The Court acknowledged that RDS “cannot solve this global problem on its own” but that RDS was not absolved of its “individual partial responsibility to do its part regarding the emissions of the Shell group, which it can control and influence”.  The Court stated that RDS has what it referred to as an “obligation of result” to reduce the emissions directly resulting from its activities (‘Scope 1 emissions’), and an “obligation of best efforts” to reduce the emissions resulting both from the production of the energy used by the Shell Group (‘Scope 2 emissions’), and from its consumers (‘Scope 3 emissions’). RDS was given flexibility in allocating emissions cuts between Scope 1, 2, and 3 emissions, so long as in aggregate, the total emissions were reduced by 45%.

Shell has already announced its intention to appeal the judgment and it will be fascinating to see how far the Dutch appeal court will go in upholding the decision and the distinction between the two types of obligations. Whilst at first glance this case seems to impose a very wide-reaching standard of care, it has also featured in the Norwegian courts.  The legal status of environmental targets – whether they are absolute or merely require reasonable efforts – also remains a live issue for many governments.

Meanwhile, Shell has not been let off the hook – the Dutch court has made its decision provisionally enforceable so that RDS will be required to meet its reduction obligations even as the case is appealed.

Recent update to Enforcement Undertakings in England

The Environment Agency has published its list of the 29 undertakings it has accepted in the 6 months between October 2020 and March 2021. It can be viewed here.

As ever, the actual details given are brief, and relate more to the actions that will be taken than the details of the underlying offence.  Whilst each entry could tell a very interesting story, all that we really know is that the Agency decided – in line with its enforcement policy – that it was not in the public interest to prosecute, that they consider that the offer has addressed the cause and effect of the offending, and that it will protect / restore and/or enhance the country’s natural capital.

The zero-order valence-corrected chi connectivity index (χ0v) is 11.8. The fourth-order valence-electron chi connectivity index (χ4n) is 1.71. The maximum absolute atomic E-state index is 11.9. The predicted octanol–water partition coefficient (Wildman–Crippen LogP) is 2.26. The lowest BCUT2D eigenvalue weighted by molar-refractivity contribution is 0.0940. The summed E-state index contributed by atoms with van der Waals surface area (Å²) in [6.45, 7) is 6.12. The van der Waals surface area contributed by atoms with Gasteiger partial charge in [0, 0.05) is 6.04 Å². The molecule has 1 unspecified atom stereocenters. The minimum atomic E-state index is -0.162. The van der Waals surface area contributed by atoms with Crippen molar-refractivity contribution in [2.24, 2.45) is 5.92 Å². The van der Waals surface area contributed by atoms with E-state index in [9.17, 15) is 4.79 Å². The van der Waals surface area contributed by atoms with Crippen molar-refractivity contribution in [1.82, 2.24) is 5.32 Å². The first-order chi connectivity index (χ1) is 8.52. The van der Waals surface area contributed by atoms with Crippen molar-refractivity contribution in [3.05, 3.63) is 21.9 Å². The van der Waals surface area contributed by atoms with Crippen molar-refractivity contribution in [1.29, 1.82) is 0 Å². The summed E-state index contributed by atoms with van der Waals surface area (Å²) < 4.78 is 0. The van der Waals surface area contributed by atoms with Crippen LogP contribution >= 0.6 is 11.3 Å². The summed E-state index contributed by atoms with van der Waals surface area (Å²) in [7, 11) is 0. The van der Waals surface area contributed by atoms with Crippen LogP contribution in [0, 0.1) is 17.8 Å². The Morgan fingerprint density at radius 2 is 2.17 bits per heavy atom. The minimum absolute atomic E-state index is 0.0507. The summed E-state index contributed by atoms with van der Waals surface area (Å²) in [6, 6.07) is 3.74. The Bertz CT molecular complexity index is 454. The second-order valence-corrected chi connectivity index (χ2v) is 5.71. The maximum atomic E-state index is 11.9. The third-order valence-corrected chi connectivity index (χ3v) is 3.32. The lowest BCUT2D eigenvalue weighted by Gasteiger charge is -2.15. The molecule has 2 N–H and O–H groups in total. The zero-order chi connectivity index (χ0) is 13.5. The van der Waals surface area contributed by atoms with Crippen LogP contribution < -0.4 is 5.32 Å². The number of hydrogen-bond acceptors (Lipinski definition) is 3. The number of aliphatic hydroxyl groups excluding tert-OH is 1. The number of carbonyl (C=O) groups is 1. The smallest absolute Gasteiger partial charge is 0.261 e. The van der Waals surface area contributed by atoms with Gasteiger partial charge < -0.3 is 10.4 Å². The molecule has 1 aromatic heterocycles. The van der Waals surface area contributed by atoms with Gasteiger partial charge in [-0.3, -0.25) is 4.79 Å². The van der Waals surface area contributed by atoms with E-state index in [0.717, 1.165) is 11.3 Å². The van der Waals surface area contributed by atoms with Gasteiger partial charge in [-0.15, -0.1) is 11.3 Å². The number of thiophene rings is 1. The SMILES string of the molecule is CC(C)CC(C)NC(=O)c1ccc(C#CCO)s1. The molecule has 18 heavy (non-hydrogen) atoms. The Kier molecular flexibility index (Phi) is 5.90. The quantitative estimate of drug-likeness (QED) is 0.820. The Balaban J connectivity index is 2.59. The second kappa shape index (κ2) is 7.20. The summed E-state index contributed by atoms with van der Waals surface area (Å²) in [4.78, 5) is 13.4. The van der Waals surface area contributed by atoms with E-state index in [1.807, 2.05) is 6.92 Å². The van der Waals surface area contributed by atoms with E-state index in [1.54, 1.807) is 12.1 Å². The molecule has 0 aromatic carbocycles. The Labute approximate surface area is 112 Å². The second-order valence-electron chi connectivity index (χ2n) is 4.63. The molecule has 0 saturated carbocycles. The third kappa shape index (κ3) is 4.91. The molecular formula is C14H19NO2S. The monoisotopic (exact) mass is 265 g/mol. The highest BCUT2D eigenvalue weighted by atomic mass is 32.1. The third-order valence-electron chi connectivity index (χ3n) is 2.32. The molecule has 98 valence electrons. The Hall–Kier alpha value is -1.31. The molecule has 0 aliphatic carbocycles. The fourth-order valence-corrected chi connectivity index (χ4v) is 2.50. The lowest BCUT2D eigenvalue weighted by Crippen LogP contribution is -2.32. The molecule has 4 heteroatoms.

It is striking that most of the list is taken up by breaches of the producer responsibility for packaging waste regulations. There are 20 undertakings listed. Indeed we cannot recall when the last prosecution for this type of offence was last reported.  The sums involved range from about £1,700 to £54,000.

Seven entries relate to environment permitting, and the sums involved  range from some £2,000 (for some silage pollution) up to £380,000 (for a failure to comply with a permit condition, resulting in chemical pollution to nearby streams). They also cover offences such as effluent discharges, sewage pollution, and even operating an illegal waste site for a year. There are then two single entries for Water Resources Act 1991 (a water abstraction offence) and for the Salmon and Freshwater Fisheries Act 1975.

The use of this form of civil sanction has become well embedded. It is therefore regrettable that, as the ENDS Report has noted, hundreds of previous undertakings have been removed from view as the newest list replaces those that went before on www.gov.uk. ENDS have done a public service by collating the previous entries, and in publishing a complete list on their web pages.


We look forward to the UKELA Annual conference next week, starting on 14 June, and we are pleased to be able to support it as one of the sponsors.  The main plenaries are on Thursday and Friday. Members of chambers are also involved on:

Monday June 14, at the Water Working Party session (12.30-2pm), Charles Morgan and Nick Ostrowski will be leading the session on “Combined Sewer Overflows – what are they and what is all the fuss about?” with Rachel Salvidge, journalist at ENDS; Andrea Poole, water/waste water consultant at Atkins; and Philip Dunne, MP for Ludlow and author of the Sewer (Inland Waterways) Bill 2019-2021.

Tuesday, June 15, Climate Change and Energy Working Party (8.30-10am) where  Stephen Hockman QC will be leading a session on the “Energy Sector after Brexit”, with Christopher Badger; and Silke Goldberg, Herbert Smith Freehills.